Experts weigh in: Compressor vs. coil size

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  #1  
Old 06-12-03, 11:10 PM
polyhedral
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Experts weigh in: Compressor vs. coil size

Experts weigh in:
I have a 5 ton AC that needs a new compressor.
I was thinking of replacing it with a 3 1/2 ton compressor, because the system is somewhat oversized for the load anyway.

Let me say in advance that I know how important it is to match components, but is it acceptable to a point (in theory) to run a smaller compressor on higher rated coils?

Any insight on this is appreciated!
 
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  #2  
Old 06-13-03, 02:03 AM
Darkhorse
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I'm no expert but before you do something like that you need to have a professional come and do a load calculation and see what size you really need. You CAN'T just guess and downsize it. Going from a 5 to a 3.5 ton is a pretty steep drop so you better make sure it's right before you just drop it. If you replace the outside unit do the indoor coil as well. With a 3.5 ton outdoor and a 5 ton indoor I would think humidity removal would suffer. I'm no expert but I've always been told the sizes should match and if not only a .5 ton difference. I've heard of people putting in an indoor coil that is a .5-1 ton smaller than the outside and supposedly improving humidity removal but I've heard others advise against that.

Match the sizes and get a load calculation done before you think about changing sizes. Also, you can't go by square footage in determining what size you need. Get someone out who will do a thorough load calculation. This will involve carefully measuring each and every room, window, door.etc. It will also consider R-value of your insulation in the ceiling and walls and what type of windows you have. Size of outside walls will also be considered and type of siding, slab or basement will be factored in as well. If someone comes and just looks at the house and guesses or just measures rooms and doesn't look at the other things I mentioned then call someone else.
 
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Old 06-13-03, 04:52 AM
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indoor and outdoor sections

MUST be matched, and i agree have a load calculation done.
 
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Old 06-13-03, 11:35 AM
polyhedral
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This is a freestanding unit for a shop space, so no load calculation would apply in this case.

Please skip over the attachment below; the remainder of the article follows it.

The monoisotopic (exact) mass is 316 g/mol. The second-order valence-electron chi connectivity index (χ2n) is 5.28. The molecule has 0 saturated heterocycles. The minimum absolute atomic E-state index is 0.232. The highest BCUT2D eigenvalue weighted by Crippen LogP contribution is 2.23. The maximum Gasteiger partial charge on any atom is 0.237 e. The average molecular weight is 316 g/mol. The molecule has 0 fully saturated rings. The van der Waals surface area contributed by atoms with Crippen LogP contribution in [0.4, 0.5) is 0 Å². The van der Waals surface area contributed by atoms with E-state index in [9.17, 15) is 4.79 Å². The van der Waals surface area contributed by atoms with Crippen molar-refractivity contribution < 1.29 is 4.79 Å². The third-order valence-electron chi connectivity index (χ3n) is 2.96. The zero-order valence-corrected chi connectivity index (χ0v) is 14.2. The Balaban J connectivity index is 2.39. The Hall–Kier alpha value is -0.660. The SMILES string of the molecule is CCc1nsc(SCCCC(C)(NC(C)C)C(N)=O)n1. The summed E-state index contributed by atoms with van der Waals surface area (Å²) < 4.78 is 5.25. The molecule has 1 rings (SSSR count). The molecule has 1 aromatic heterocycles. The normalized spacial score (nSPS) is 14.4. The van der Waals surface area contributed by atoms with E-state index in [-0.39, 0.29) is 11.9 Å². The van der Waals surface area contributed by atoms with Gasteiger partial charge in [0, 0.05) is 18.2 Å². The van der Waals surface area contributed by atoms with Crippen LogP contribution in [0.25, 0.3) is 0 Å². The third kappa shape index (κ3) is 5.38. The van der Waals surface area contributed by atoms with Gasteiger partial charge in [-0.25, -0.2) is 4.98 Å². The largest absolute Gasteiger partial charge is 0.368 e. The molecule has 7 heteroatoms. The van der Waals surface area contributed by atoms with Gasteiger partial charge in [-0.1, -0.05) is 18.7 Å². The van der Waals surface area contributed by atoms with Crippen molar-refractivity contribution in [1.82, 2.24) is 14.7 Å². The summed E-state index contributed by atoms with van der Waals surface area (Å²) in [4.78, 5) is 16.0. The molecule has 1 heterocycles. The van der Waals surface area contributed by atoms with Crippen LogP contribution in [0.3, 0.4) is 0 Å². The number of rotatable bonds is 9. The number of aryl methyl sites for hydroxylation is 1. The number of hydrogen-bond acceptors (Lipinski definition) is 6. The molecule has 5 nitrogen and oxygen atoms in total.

Thanks for the responses!
[sn]
 
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Old 06-20-03, 11:54 PM
lynn comstock
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Matchup for coil and compressor.

Manufactures often list and approve coil matchups with coils that are bigger or smaller than the same-size matchup. In Houston, a smaller coil may be good for extra dehumidification. In Arizona, the oversized coil is good design because in Yuma or design humidity is ZERO.

The smaller compressor with the 5 ton condensor coil will make the 3.5 ton system more efficient (using less power). I have done this often in Arizona when the systems were oversized (as most of them are).

We don't know enough about your needs/load or climate to nail the answer. Your suggestion is possibly a good one. You can slow the fan down if you need to remove more humidity (by making the coil colder).
 
  #6  
Old 06-21-03, 07:43 AM
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SEER 14

I've heard recently that some of the higher SEER 14 like units are using larger coils to both absorb and reject larger amounts of heat, as a result the compressors are built with a different compression ratio, and many are being returned as a bad compressor seeing the low side high and the high side low it APPEARS as though the valves are worn out, although they are OK. The refrigerant going through the coil would easily absorb the heat as long as it has a TXV with an external equalizer. The valve may hunt alot though. The problem is, the suction side would be too low and like a loss of refrigerant and freeze up the coil unless you added a Hot gas bypass valve, to maintain the pressure....It sounds over engineered now, to me !
 
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